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Weeds Dirt Disgust Essay Research Paper People

Weeds Dirt Disgust Essay Research Paper People think of many different things when the words dirt and weeds are brought into discussions What do you think of when you hear the word dirt Black soil How about weeds A green pest that grows in the di Dirt Disgust Essay Research PaperPeople think of many different things when the words dirt and weeds are.

Weeds, Dirt, Disgust Essay, Research Paper

People think of many different things when the words ?dirt,? and ?weeds,? are brought into discussions. What do you think of when you hear the word ?dirt?? Black soil? How about ?weeds?? A green pest that grows in the dirt? According to Mary Douglas and Frieda Knobloch, these words are broken down into entirely different meanings than what is stated above. Other concepts besides these that will be discussed are the ?grotesque? and ?disgust.? In the following essay, the concepts of ?dirt,? the ?grotesque,? and ?disgust,? will be used to analyze Frieda Knobloch?s chapter of ?Weeds.? All of these topics are interrelated.

The first metaphorical word to be looked at is dirt. Dirt is essentially disorder, or chaos, and it exists in the eye of the beholder. In my opinion, someone who considers an object to be junk, may as well be the object of another person?s treasure. The symbolism of dirt exists in pollution, disease, and abnormalities. It may also symbolize unsanitary places, incest, impurity, or adultery. Dirt is ?matter out of place.? For example, ?shoes are not dirty in themselves, but it is dirty to place them on the dining table (1).? All in all, dirt depends on certain conditions, and can be physical, opinionated, or emotional. This brings us to the concept of disgust.

Disgust doesn?t have a set time or place. It is not only physical, but also a feeling or an act; a lot like dirt. ?This word conjures up biblical fulmination against sodomy and other things that disgusted the God of the Old Testament (2).? Disgust is racism and sexism. It is taste, touch, smell, and even births, deaths, decay, and deformity. These are our fears, and our common fears are dirt.

Deformity also describes the grotesque. The grotesque has to do mostly with the nose and mouth. It is the overexaggeration of human characteristics that is sometimes used to make fun of people with certain qualities or abnormalities. This element of the abnormal also brings us back to the conception of dirt, ?something out of place.? The grotesque is also concerned with ?looking for that which protrudes form the body (3).? This also relates back to dirt. For example, blowing one?s nose in itself is not dirty, but looking at the contents which came out (the grotesque) in the tissue is. All of the above that has been discussed and analyzed ties into Frieda Knobloch?s chapter of ?Weeds.?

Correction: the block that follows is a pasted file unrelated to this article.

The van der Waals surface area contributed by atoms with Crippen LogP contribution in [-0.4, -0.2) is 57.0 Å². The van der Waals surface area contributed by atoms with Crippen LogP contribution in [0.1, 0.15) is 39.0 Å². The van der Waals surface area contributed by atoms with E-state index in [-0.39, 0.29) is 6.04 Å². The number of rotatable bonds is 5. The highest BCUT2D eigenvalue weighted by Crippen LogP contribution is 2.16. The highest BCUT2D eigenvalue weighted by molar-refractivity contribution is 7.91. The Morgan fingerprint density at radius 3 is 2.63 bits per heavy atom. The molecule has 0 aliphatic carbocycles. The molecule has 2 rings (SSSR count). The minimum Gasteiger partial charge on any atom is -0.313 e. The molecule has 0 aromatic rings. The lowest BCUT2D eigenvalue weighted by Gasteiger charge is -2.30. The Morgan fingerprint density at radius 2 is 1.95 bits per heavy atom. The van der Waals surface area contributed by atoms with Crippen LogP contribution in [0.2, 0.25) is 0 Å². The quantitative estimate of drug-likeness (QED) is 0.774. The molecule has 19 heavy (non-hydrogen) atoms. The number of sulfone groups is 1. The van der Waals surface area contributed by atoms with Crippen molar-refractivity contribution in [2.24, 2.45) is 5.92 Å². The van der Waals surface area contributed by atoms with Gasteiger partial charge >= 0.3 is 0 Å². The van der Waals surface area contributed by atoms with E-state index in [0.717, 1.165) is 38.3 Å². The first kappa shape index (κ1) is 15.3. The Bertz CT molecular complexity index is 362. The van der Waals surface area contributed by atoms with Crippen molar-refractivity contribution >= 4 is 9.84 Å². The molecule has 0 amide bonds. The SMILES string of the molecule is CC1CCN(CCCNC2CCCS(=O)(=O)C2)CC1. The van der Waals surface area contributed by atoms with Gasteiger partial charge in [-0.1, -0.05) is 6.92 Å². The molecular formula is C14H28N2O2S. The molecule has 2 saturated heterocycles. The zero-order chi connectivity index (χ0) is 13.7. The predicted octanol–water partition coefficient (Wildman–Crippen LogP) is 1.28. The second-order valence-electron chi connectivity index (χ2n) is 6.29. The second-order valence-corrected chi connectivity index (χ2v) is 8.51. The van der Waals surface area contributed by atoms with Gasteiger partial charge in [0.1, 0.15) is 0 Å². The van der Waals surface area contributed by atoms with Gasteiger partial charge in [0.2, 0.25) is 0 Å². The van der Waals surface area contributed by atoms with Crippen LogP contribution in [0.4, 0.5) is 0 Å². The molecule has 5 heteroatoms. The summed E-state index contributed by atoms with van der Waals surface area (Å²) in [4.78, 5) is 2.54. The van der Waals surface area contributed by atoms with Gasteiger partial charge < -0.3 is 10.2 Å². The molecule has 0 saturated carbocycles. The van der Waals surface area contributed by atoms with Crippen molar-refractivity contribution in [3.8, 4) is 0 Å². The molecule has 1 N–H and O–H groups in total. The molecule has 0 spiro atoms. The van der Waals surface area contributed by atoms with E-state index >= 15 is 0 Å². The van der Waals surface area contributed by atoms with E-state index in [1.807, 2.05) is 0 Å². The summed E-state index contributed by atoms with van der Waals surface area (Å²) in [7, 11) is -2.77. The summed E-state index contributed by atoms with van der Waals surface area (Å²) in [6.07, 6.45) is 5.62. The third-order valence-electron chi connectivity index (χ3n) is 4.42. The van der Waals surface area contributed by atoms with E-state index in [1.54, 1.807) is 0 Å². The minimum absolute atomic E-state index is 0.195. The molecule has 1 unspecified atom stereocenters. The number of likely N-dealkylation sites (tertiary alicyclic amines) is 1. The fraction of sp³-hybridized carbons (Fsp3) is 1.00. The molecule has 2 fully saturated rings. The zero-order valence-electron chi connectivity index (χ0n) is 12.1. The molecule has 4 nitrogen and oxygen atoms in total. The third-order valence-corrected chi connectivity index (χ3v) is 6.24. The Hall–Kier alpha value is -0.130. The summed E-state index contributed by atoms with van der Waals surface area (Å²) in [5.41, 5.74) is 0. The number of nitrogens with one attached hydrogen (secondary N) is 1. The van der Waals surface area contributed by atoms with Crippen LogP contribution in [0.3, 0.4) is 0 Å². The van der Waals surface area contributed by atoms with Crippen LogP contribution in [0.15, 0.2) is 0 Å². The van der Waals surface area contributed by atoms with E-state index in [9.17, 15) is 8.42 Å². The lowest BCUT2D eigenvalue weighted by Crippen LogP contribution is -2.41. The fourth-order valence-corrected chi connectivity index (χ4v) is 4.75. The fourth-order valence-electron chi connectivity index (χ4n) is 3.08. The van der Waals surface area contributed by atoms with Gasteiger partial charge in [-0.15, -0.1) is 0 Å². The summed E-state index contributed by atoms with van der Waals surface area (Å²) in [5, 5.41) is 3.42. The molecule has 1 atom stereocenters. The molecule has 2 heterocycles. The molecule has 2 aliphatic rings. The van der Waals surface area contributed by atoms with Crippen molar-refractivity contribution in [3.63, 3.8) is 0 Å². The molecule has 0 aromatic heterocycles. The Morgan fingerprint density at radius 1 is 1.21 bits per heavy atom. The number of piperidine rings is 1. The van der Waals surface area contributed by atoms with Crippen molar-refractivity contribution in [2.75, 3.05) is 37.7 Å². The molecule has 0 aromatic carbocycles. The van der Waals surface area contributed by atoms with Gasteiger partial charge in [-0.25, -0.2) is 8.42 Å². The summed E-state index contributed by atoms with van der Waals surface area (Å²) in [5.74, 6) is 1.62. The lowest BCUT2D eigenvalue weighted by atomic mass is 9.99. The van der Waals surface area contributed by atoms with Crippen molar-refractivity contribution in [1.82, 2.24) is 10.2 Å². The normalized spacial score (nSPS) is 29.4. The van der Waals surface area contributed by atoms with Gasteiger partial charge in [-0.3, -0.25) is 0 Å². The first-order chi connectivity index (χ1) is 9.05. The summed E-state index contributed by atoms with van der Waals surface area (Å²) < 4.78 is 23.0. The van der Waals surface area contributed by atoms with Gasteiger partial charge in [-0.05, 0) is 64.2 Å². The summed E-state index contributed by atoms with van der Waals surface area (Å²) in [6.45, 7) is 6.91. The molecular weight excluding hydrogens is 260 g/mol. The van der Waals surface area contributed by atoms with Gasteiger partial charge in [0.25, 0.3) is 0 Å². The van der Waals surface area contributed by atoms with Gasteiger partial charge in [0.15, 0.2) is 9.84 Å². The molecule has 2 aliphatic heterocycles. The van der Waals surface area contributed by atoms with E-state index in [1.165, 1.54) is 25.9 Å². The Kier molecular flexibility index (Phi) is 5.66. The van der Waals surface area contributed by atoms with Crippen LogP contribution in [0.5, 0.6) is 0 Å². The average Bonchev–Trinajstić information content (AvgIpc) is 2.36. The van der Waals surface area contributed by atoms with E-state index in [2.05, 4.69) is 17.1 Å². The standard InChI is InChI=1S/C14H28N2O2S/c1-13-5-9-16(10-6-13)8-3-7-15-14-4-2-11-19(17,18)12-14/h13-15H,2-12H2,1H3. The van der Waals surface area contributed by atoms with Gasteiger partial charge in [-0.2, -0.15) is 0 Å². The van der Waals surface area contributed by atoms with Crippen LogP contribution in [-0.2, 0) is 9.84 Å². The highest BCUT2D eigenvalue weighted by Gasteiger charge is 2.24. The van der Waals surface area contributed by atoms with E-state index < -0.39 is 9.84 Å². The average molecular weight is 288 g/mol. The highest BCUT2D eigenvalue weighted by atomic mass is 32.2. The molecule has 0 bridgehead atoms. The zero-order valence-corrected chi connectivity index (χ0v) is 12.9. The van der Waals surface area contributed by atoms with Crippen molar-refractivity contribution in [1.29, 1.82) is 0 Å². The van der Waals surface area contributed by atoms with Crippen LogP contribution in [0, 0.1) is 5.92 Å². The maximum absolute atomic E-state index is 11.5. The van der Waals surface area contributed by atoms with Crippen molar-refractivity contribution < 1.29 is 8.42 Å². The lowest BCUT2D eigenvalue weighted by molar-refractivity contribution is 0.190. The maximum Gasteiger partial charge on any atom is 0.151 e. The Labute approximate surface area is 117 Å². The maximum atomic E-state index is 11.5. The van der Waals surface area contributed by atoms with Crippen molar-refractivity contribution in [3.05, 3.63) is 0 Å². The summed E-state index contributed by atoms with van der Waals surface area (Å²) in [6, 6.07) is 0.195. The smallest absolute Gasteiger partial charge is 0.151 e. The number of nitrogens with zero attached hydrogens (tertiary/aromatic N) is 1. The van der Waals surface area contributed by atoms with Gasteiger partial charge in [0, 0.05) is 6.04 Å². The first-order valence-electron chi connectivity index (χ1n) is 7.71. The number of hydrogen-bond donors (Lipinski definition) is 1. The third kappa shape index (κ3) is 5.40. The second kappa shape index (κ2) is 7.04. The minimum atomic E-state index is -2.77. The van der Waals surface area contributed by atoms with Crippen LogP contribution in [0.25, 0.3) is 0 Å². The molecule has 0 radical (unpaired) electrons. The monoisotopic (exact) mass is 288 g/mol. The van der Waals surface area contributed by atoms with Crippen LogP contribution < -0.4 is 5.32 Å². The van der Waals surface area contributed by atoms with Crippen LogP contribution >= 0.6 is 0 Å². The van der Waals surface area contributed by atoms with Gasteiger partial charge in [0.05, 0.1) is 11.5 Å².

When we think of weeds, we think of plants growing wild. Weeds have no set time or place, as does disgust. Weeds are ?matter-out-of-place,? so essentially, weeds are dirt. A weed, which can be imposing on a given state, could be an example of immigrants or fieldworkers. Immigrants are minorities, and for the majority, people want them to stay on the land in which they first walked. Other people would simply like to ?naturalize and culturalize them, erasing his or her cultural identity (4).? In either case, agriculture divides the ?plant? world into weeds and not-weeds, and prescribes a program of exclusion for the ?weeds (5).? Grotesque would come into place here, describing ?a body as a whole,? all cultures coming into one.

Weeds overrun and undermine the whole project (6).? Relating to society, people often do not agree with the government. Taxes are weeds and the government is a weed. Many people are described as having beliefs in the theory of ?all-for-one.? They think the government is too controlling, and it has conspiracies. Sara Stein notes, ?weeds intend to stay (7).? As does the government. This also has a place in dirt, which is that it contains a matter of opinion, for many. Opinions may also be ?out of place.?

Yet another analogy for a weed is the big bad wolf. And with his overdeveloped eyes, ears, and mouth, he is also an example of the grotesque. After all, he eats the grandmother (8). To consume is to be grotesque. Therefore, it will always exist.

How about tobacco companies? As for some, people think they are, in our society ?matter-out-of-place? with their cancer causing cigarettes. Above all, they target kids. That is definitely dirt. Most people would agree that they could live without this. As for the addicts, they may have an opposite opinion. The ?not-weeds? (people against the tobacco companies) think these companies would ?take over the world? if people (the young and old tobacco addicts) prepared its habitat well enough (9).?

As you can see, weeds have innumerous places to grow in our culture and society. Also, it is understood how dirt, disgust, and the grotesque relate to weeds. We also can see these concepts work together to make bodies of explanations for themselves. In any case of situations, dirt is the base for all which grows. To follow, dirt and weeds will always exist. The grotesque and disgust simply help it along the way. We see examples of these concepts everyday. They are displayed to our children, and our elders on an

almost constant level. Situations that involve dirt and weeds are an ongoing process, like the food chain, or recycling. In conclusion, we can say it is constant in our circle of life.

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